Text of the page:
Without exception, the populations in each of the communities that we encounter indicate that retaining their small town values and rural character are their paramount concerns. This creates a couple of interesting lines of thought, the first one being: what are those values? (The second, which will be discussed in a later blog entry, is: How do our actions reinforce or undermine those core values).
Is there a set of universal “small town” values that we, as planners of rural communities, can build on?
I did a Google search for “small town values” to see if anyone had written about the topic. I found a world dominated by Sarah Palin references. She used the term and hinted at what she meant in the line, "We grow good people in our small towns, with honesty and sincerity and dignity."
Besides Sarah Palin, in the political sphere, former presidential and vice-presidential candidate John Edwards made small town values a large part of his campaign for the presidential nomination. He listed small town values as: “work, faith, responsibility, family”....perhaps good thoughts, but nobody reading this can be blamed for gagging a little on that, especially the last two.
These values though don’t relate well to planning policy – with all “honesty, sincerity and dignity” as with as with “faith, responsibility and family”, we can advocate for any side of nearly any decision facing a small-town government. Do we pave the road or not? Do we build a library or not? Do we give a tax subsidy to a new business or not? These values are not real helpful in making those decisions.
John Spevak, a columnist for the Los Banos Enterprise in California, wrote on the subject. He listed ten values he has experienced in a small town – I excerpted the ones I felt related to community planning.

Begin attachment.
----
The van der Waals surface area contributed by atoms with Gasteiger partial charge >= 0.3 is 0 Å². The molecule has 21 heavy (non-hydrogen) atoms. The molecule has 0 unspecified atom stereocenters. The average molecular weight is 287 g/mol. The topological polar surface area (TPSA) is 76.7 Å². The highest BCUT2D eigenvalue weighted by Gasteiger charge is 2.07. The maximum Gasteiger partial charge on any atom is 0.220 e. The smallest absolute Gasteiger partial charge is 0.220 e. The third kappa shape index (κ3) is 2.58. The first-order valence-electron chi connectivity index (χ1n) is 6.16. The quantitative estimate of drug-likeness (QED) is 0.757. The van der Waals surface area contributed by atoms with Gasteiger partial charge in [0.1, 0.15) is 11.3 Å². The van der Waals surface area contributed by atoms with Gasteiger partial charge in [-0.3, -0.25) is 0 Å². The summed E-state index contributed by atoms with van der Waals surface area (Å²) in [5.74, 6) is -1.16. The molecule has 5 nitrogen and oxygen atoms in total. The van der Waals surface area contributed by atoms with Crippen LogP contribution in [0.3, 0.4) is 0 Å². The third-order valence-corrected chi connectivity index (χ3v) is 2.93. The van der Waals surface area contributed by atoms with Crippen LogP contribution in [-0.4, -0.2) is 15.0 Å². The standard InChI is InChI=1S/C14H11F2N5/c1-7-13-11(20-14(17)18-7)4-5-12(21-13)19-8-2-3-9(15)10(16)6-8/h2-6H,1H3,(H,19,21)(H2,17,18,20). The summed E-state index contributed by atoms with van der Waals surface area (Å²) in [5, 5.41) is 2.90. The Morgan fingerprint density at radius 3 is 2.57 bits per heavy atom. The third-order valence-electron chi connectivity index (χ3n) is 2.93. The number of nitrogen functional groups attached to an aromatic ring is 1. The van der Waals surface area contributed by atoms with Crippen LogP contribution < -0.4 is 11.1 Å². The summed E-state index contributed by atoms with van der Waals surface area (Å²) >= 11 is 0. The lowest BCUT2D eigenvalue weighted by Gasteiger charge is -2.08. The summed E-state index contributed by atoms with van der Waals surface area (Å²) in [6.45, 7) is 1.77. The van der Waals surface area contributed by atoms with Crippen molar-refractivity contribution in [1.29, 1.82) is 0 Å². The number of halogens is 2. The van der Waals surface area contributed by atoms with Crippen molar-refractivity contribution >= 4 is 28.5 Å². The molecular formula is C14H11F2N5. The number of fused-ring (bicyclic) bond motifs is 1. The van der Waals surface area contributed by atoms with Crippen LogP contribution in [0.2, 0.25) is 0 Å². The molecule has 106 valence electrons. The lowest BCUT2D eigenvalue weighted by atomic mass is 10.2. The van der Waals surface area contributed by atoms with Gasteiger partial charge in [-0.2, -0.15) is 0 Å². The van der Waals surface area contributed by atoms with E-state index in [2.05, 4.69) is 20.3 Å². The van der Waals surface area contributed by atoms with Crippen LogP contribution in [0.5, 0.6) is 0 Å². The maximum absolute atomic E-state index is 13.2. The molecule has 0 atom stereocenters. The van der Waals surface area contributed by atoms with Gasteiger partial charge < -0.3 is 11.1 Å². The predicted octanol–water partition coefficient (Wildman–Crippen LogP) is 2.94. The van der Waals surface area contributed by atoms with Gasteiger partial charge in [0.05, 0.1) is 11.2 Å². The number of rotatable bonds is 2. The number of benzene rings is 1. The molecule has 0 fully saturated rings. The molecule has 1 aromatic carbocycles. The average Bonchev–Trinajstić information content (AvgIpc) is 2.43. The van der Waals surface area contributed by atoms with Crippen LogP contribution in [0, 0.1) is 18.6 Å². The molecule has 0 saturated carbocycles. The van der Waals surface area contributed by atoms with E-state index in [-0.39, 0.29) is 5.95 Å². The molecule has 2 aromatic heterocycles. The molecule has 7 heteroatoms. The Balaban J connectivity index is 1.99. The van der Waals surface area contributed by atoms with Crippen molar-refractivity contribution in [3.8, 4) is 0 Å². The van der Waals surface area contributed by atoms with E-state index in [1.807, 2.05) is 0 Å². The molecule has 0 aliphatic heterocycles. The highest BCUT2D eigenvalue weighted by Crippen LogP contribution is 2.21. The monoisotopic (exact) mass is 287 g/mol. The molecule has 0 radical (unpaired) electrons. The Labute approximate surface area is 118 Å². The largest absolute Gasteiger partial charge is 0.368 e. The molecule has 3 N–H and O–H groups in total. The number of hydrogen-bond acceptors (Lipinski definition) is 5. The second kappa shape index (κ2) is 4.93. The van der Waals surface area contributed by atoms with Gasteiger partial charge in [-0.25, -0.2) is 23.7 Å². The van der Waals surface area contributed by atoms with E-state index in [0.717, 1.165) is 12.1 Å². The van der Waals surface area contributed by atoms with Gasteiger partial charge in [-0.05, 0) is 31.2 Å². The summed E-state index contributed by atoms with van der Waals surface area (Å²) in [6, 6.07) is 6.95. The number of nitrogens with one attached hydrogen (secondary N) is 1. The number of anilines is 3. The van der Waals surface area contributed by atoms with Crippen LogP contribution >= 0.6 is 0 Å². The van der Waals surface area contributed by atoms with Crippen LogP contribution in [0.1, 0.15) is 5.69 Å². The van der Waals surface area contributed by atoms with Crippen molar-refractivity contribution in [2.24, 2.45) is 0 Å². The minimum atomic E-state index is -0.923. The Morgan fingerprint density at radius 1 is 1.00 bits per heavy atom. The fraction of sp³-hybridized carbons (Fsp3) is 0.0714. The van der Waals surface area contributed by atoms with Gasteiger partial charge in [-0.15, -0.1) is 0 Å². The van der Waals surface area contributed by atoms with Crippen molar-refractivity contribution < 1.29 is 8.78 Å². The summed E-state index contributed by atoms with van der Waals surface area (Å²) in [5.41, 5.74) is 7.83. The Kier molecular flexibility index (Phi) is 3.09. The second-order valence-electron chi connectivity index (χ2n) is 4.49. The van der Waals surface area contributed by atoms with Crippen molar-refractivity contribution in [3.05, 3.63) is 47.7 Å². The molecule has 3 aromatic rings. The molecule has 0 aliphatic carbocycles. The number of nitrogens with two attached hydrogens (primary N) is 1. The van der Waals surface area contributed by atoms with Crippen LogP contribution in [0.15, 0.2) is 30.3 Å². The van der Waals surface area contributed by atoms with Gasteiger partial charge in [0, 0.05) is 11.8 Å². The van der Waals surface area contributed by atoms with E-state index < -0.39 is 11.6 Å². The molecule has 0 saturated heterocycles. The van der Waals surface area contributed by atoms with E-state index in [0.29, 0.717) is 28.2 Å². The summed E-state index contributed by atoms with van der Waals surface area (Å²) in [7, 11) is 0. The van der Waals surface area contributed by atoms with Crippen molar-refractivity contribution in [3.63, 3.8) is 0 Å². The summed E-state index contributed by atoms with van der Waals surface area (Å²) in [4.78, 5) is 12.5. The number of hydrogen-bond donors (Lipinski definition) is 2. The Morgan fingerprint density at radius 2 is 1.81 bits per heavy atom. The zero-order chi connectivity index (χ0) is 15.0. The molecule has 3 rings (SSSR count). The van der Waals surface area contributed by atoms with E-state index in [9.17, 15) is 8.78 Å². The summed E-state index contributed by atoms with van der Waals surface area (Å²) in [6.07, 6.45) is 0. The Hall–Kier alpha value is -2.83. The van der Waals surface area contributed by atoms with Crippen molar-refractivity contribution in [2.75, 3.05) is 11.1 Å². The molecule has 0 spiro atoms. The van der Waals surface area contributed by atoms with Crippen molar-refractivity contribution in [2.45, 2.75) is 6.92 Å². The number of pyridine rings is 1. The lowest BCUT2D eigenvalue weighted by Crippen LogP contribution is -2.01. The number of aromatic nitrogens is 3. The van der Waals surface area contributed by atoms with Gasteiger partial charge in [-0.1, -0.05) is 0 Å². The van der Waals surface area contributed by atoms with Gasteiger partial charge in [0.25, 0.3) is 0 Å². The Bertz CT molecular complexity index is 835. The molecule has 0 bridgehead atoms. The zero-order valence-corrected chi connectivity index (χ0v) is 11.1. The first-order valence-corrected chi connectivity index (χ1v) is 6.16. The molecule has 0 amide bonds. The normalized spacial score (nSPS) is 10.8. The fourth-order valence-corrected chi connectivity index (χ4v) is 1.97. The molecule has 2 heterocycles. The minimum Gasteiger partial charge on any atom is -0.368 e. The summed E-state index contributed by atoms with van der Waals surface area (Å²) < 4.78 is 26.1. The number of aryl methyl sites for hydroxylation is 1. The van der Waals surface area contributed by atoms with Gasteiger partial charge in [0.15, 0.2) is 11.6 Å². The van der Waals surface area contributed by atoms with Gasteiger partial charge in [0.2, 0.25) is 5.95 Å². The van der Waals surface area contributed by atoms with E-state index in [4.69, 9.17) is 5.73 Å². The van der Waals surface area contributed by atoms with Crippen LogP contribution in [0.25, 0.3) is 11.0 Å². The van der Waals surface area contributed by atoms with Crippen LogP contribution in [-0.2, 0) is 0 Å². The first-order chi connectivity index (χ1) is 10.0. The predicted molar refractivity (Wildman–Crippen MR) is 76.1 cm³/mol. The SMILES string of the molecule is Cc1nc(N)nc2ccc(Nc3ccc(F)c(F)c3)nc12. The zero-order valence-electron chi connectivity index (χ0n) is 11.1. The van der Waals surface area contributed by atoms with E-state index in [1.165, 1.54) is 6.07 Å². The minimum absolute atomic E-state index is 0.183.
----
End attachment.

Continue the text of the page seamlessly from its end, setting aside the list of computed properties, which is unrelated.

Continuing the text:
· Collaboration – Working together to solve problems.
· Good Business Practices – Businesses that make good decisions over the long-term.
· Reasonable Government – Not big government or small government but good government.
· Good Leaders
· Security – Local public safety
I think Spevak is closer than the politicians. He describes a community in which one not only knows the mayor, but knows the mayor. (To visualize the difference, most small town residents probably knew their mayor when they were in school, running a business or in church – social interactions that tell a lot about someone’s character that can’t be gleaned in a TV or radio ad).
This closeness creates a situation that defies party and often creates a situation where pragmatism wins out over ideology. We want good government – government that works. This is typically not progressive government, at least progressive in the sense of embracing new, unproven ideas. It does tend to mean conservative government, or at least government that is able to justify at the coffee shop nearly every penny it spends.
I would add to these values a couple of others that I have found to be nearly universal.
· Respect for the natural environment, either as a naturalist, hunter or both.
· Fairness – The notion that government should be fair to all residents.
If there are others that should be added to the list, I’d be happy to consider them.
Of course, no blog entry on small town values would be complete without a reference to the Daily Show.